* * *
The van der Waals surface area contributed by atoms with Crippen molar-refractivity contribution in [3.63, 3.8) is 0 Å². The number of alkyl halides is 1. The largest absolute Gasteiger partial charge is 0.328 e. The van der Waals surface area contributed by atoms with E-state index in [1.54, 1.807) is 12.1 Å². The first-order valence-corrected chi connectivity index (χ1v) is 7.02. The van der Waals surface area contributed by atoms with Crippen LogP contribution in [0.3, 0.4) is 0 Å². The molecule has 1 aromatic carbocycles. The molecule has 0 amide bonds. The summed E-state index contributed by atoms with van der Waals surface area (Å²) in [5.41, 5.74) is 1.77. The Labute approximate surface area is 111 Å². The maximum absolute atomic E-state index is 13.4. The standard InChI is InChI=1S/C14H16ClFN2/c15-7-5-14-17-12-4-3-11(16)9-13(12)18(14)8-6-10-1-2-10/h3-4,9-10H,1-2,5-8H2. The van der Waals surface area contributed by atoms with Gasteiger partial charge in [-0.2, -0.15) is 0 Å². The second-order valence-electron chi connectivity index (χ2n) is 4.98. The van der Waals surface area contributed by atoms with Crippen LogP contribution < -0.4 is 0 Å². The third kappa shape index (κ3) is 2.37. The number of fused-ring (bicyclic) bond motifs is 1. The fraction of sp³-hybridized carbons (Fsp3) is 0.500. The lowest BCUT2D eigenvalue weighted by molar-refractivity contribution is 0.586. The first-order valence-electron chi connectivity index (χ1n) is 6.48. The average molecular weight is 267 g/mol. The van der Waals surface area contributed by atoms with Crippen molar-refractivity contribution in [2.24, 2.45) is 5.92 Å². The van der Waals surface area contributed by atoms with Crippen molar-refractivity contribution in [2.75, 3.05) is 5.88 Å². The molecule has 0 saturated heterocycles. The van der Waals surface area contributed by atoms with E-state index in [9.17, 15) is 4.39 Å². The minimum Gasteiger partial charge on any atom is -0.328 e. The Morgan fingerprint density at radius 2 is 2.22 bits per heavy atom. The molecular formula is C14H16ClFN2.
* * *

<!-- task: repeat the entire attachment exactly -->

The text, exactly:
The van der Waals surface area contributed by atoms with Crippen molar-refractivity contribution in [3.63, 3.8) is 0 Å². The number of alkyl halides is 1. The largest absolute Gasteiger partial charge is 0.328 e. The van der Waals surface area contributed by atoms with E-state index in [1.54, 1.807) is 12.1 Å². The first-order valence-corrected chi connectivity index (χ1v) is 7.02. The van der Waals surface area contributed by atoms with Crippen LogP contribution in [0.3, 0.4) is 0 Å². The molecule has 1 aromatic carbocycles. The molecule has 0 amide bonds. The summed E-state index contributed by atoms with van der Waals surface area (Å²) in [5.41, 5.74) is 1.77. The Labute approximate surface area is 111 Å². The maximum absolute atomic E-state index is 13.4. The standard InChI is InChI=1S/C14H16ClFN2/c15-7-5-14-17-12-4-3-11(16)9-13(12)18(14)8-6-10-1-2-10/h3-4,9-10H,1-2,5-8H2. The van der Waals surface area contributed by atoms with Gasteiger partial charge in [-0.2, -0.15) is 0 Å². The second-order valence-electron chi connectivity index (χ2n) is 4.98. The van der Waals surface area contributed by atoms with Crippen LogP contribution < -0.4 is 0 Å². The third kappa shape index (κ3) is 2.37. The number of fused-ring (bicyclic) bond motifs is 1. The fraction of sp³-hybridized carbons (Fsp3) is 0.500. The lowest BCUT2D eigenvalue weighted by molar-refractivity contribution is 0.586. The first-order valence-electron chi connectivity index (χ1n) is 6.48. The average molecular weight is 267 g/mol. The van der Waals surface area contributed by atoms with Crippen molar-refractivity contribution in [2.24, 2.45) is 5.92 Å². The van der Waals surface area contributed by atoms with Crippen molar-refractivity contribution in [2.75, 3.05) is 5.88 Å². The molecule has 0 saturated heterocycles. The van der Waals surface area contributed by atoms with E-state index in [9.17, 15) is 4.39 Å². The minimum Gasteiger partial charge on any atom is -0.328 e. The Morgan fingerprint density at radius 2 is 2.22 bits per heavy atom. The molecular formula is C14H16ClFN2.